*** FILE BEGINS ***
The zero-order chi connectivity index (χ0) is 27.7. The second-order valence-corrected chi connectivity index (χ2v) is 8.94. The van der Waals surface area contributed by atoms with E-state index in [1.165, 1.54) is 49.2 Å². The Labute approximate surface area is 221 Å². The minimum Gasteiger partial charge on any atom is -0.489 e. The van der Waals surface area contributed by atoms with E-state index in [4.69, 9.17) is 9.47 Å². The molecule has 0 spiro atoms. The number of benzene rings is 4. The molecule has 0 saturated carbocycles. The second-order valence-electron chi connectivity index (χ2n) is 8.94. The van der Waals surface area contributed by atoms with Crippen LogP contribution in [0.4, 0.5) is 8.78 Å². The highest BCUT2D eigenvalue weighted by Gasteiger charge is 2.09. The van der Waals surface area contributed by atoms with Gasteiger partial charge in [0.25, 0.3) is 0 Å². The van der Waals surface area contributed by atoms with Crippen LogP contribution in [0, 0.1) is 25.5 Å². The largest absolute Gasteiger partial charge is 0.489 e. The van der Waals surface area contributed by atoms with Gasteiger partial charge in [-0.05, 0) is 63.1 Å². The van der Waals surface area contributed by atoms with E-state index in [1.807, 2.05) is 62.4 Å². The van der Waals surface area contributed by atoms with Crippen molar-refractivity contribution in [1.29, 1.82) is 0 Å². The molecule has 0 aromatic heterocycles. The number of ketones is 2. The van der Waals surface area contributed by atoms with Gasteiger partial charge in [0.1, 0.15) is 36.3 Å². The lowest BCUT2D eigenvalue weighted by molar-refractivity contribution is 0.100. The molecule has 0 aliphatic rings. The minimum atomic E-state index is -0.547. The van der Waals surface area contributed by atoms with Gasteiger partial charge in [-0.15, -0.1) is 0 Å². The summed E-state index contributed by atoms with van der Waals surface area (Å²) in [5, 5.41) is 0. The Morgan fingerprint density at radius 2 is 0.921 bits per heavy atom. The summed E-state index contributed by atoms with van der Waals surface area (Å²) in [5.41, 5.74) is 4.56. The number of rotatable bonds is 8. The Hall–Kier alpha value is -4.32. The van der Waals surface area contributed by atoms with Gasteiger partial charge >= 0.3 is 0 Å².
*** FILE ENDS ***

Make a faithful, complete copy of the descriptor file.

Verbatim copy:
The zero-order chi connectivity index (χ0) is 27.7. The second-order valence-corrected chi connectivity index (χ2v) is 8.94. The van der Waals surface area contributed by atoms with E-state index in [1.165, 1.54) is 49.2 Å². The Labute approximate surface area is 221 Å². The minimum Gasteiger partial charge on any atom is -0.489 e. The van der Waals surface area contributed by atoms with E-state index in [4.69, 9.17) is 9.47 Å². The molecule has 0 spiro atoms. The number of benzene rings is 4. The molecule has 0 saturated carbocycles. The second-order valence-electron chi connectivity index (χ2n) is 8.94. The van der Waals surface area contributed by atoms with Crippen LogP contribution in [0.4, 0.5) is 8.78 Å². The highest BCUT2D eigenvalue weighted by Gasteiger charge is 2.09. The van der Waals surface area contributed by atoms with Gasteiger partial charge in [0.25, 0.3) is 0 Å². The van der Waals surface area contributed by atoms with Crippen LogP contribution in [0, 0.1) is 25.5 Å². The largest absolute Gasteiger partial charge is 0.489 e. The van der Waals surface area contributed by atoms with Gasteiger partial charge in [-0.05, 0) is 63.1 Å². The van der Waals surface area contributed by atoms with E-state index in [1.807, 2.05) is 62.4 Å². The van der Waals surface area contributed by atoms with Crippen molar-refractivity contribution in [1.29, 1.82) is 0 Å². The molecule has 0 aromatic heterocycles. The number of ketones is 2. The van der Waals surface area contributed by atoms with Gasteiger partial charge in [0.1, 0.15) is 36.3 Å². The lowest BCUT2D eigenvalue weighted by molar-refractivity contribution is 0.100. The molecule has 0 aliphatic rings. The minimum atomic E-state index is -0.547. The van der Waals surface area contributed by atoms with Gasteiger partial charge in [-0.15, -0.1) is 0 Å². The summed E-state index contributed by atoms with van der Waals surface area (Å²) in [5, 5.41) is 0. The Morgan fingerprint density at radius 2 is 0.921 bits per heavy atom. The summed E-state index contributed by atoms with van der Waals surface area (Å²) in [5.41, 5.74) is 4.56. The number of rotatable bonds is 8. The Hall–Kier alpha value is -4.32. The van der Waals surface area contributed by atoms with Gasteiger partial charge >= 0.3 is 0 Å².